Metal fiber dispersed composites appear to be light grey in color, hence molded articles cannot be colored with all colors. Mostly orange, beige and some other colors are possible.

Metal fibers have minimal adverse effect on mechanical properties of composites as compared to other fillers which are abrasive when used at high loading levels. Metallic fibers are several times finer than a human hair.

Tensile and thermal properties of metal fibers are very good; however, due to their high density the specific strength and modulus are lower as compared to high performance fibers like Kevlar and carbon fiber.

Properties of metallic fiber are point out below:

  1. Can be expensive (e.g. silver and gold)
  2. Lustrous and will tarnish
  3. Bright and appealing
  4. Often Heavy (e.g. silver and gold)
  5. High-Maintenance (aftercare can be problematic)
  6. The yarns are flexibility and some extensibility
  7. Good strength and hence can be used as warp or weft yarn
  8. All metallic yarns are moth proof
  9. Good chemical and biological resistance
  10. Laminated metallic threads:
    • Resist bleach
    • Resistant to vat dyeing
    • Resistant to wet finishes on fabrics
    • Drape well
    • Flexible
    • Machine washable

Typical properties of metal fibers include high density (steel: 8 g/cm3), high tensile strength (steel: 200–1600 MPa), high elongation at break, high E-modulus (steel: 210,000 MPa), high heat and electrical conductivity, resistance to corrosion and many chemicals, and flame resistance.

Manufacturing of Metallic Fiber:
The earliest production of metal fibers dates back to around 3000 BC when metal wires were used to decorate textiles. During the industrial revolution many metal-working businesses were established, and wire drawing developed from a craft into an industry. A thin endless metal object with a diameter below 100 μm is called ‘filament’; above that it is considered to be a ‘wire’. Apart from pure metals (such as copper), often alloys of different metals are processed (widespread for aluminium- and steel-based fibers).

There is a range of production processes available:

  1. Wire drawing (coarse fibers)
  2. Bundle drawing (medium to fine fibers)
  3. Cutting (staple fibers)
  4. Taylor (very fine fibers)
  5. Melt drag (coarse fibers)

Below Figure-2 depicts the principle design of a wire-drawing machine. It is one of the oldest production processes. The wire is pulled through subsequent drawing dies, which cause it to become thinner and longer. An annealing process stabilizes the inner structure of the drawn fibers.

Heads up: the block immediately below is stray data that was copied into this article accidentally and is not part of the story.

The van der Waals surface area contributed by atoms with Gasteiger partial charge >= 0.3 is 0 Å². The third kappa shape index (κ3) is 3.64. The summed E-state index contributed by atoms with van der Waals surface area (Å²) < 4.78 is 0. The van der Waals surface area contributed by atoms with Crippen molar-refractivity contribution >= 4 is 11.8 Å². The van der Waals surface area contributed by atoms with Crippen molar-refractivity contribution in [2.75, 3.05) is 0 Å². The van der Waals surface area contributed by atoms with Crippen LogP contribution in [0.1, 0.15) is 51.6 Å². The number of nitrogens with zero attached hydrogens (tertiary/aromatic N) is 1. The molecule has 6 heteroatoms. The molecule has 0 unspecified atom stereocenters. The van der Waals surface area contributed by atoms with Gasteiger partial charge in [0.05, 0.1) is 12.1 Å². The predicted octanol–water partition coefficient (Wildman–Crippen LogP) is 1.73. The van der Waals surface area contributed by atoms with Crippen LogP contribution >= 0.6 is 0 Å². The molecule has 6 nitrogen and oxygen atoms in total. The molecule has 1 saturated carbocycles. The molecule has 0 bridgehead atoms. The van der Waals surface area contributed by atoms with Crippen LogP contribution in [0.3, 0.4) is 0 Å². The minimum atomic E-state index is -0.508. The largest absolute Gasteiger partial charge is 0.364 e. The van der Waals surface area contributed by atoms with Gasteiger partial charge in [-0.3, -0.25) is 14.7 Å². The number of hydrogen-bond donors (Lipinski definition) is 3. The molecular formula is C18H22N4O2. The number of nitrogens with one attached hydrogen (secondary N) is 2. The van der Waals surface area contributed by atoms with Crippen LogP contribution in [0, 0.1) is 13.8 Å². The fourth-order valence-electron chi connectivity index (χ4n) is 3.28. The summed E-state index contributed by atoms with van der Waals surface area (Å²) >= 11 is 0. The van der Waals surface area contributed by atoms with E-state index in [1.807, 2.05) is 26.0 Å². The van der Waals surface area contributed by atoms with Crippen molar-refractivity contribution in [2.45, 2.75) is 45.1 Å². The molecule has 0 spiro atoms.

Wire drawing process
Figure 3: Wire drawing process

In the Taylor process, a metal rod is molten inside a glass tube with a slightly higher melting point. The electric current in the coil heats up both materials, the wire melts, and the glass tube softens. Then the glass tube is drawn, causing the metal to become very thin. After cooling, the fine metal fibers are taken up whereas the glass tube is crushed, using ultrasound. fiber diameters can be lower than 50 μm, but production speed is low and the process can only be used for specific metals that do not fuse with the glass tube (Figure 3).

Manufacturing of metallic fiber
Figure 4: Manufacturing of metallic fiber

Metal fibers include fiber produced from pure metals, alloys, and metalloids using various mechanical or thermal methods. Furthermore, synthetic fiber materials and metal fibers can be specifically metalized to improve properties. The production of the metals, the manufacture of alloys, and metallization will not be included in the following.

The mechanical wire or metal fiber production is based on the conventional wire drawing and nozzle drawing process, and the subsequent bundle wire drawing method. In wire drawing, the wire is subjected to multiple drawing stages reducing the diameter (depending on the material) from 8 to 2 mm. Steel wire is then annealed at 600–900oC before being quenched. To achieve small filament diameters, conventionally drawn thin wires are embedded in a ductile and chemically more instable matrix (e.g. copper). This composite is subjected to a drawing process, tapering the total diameter. After chemically removing the matrix, metal multifilaments with very small diameters of 4–25 μm are left. By breaking these filaments into staple fibers of 50–150 mm in length and subsequent spinning, metal spun fiber yarns are produced. Other variations of mechanical metal fiber production are based on cutting, e.g. by so-called chasing or by vibrating cutter heads, resulting in fiber dimensions of 10–250 μm. However, these mechanical methods can only process certain, e.g. some iron- and copper-based materials.

Thermal methods (rapid solidification processes) are based on producing the metal fibers and wires by direction extrusion from the hotmelt phase, with a subsequent quenching process. The Taylor method (which is described before) achieves fiber diameters of 50 μm, melt spinning in rotating fluids creates fiber diameters of 50–500 μm. Especially brittle fibers like aluminum, copper, and zinc, or fibers made from aluminum and copper alloys, are produced by melt extraction.